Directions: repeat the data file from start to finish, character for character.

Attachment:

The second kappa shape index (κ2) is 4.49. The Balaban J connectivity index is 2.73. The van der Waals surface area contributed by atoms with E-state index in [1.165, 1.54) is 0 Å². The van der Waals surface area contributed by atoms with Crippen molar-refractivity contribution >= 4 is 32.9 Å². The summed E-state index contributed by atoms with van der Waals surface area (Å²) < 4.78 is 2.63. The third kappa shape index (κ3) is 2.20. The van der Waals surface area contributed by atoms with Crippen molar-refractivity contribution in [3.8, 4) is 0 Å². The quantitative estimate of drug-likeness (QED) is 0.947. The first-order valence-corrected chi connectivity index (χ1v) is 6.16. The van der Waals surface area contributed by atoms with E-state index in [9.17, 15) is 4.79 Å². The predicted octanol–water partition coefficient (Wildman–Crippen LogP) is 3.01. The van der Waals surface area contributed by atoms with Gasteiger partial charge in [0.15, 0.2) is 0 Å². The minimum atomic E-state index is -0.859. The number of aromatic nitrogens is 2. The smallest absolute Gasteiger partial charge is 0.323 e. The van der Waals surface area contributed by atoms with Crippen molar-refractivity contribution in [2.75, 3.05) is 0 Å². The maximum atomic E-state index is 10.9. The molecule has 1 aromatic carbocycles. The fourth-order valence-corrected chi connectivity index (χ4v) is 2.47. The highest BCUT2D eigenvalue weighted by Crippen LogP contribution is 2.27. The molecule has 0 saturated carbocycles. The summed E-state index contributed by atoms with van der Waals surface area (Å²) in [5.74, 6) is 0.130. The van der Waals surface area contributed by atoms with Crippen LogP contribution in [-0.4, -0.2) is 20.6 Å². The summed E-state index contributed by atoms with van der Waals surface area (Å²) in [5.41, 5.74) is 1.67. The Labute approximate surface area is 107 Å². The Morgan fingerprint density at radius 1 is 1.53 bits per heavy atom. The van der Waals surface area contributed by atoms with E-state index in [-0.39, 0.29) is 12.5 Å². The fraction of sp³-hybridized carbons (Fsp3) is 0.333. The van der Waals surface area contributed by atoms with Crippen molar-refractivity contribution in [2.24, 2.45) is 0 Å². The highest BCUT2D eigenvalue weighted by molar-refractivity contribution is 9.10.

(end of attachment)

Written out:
The second kappa shape index (κ2) is 4.49. The Balaban J connectivity index is 2.73. The van der Waals surface area contributed by atoms with E-state index in [1.165, 1.54) is 0 Å². The van der Waals surface area contributed by atoms with Crippen molar-refractivity contribution >= 4 is 32.9 Å². The summed E-state index contributed by atoms with van der Waals surface area (Å²) < 4.78 is 2.63. The third kappa shape index (κ3) is 2.20. The van der Waals surface area contributed by atoms with Crippen molar-refractivity contribution in [3.8, 4) is 0 Å². The quantitative estimate of drug-likeness (QED) is 0.947. The first-order valence-corrected chi connectivity index (χ1v) is 6.16. The van der Waals surface area contributed by atoms with E-state index in [9.17, 15) is 4.79 Å². The predicted octanol–water partition coefficient (Wildman–Crippen LogP) is 3.01. The van der Waals surface area contributed by atoms with Gasteiger partial charge in [0.15, 0.2) is 0 Å². The minimum atomic E-state index is -0.859. The number of aromatic nitrogens is 2. The smallest absolute Gasteiger partial charge is 0.323 e. The van der Waals surface area contributed by atoms with Crippen molar-refractivity contribution in [2.75, 3.05) is 0 Å². The maximum atomic E-state index is 10.9. The molecule has 1 aromatic carbocycles. The fourth-order valence-corrected chi connectivity index (χ4v) is 2.47. The highest BCUT2D eigenvalue weighted by Crippen LogP contribution is 2.27. The molecule has 0 saturated carbocycles. The summed E-state index contributed by atoms with van der Waals surface area (Å²) in [5.74, 6) is 0.130. The van der Waals surface area contributed by atoms with Crippen LogP contribution in [-0.4, -0.2) is 20.6 Å². The summed E-state index contributed by atoms with van der Waals surface area (Å²) in [5.41, 5.74) is 1.67. The Labute approximate surface area is 107 Å². The Morgan fingerprint density at radius 1 is 1.53 bits per heavy atom. The van der Waals surface area contributed by atoms with E-state index in [-0.39, 0.29) is 12.5 Å². The fraction of sp³-hybridized carbons (Fsp3) is 0.333. The van der Waals surface area contributed by atoms with Crippen molar-refractivity contribution in [2.24, 2.45) is 0 Å². The highest BCUT2D eigenvalue weighted by molar-refractivity contribution is 9.10.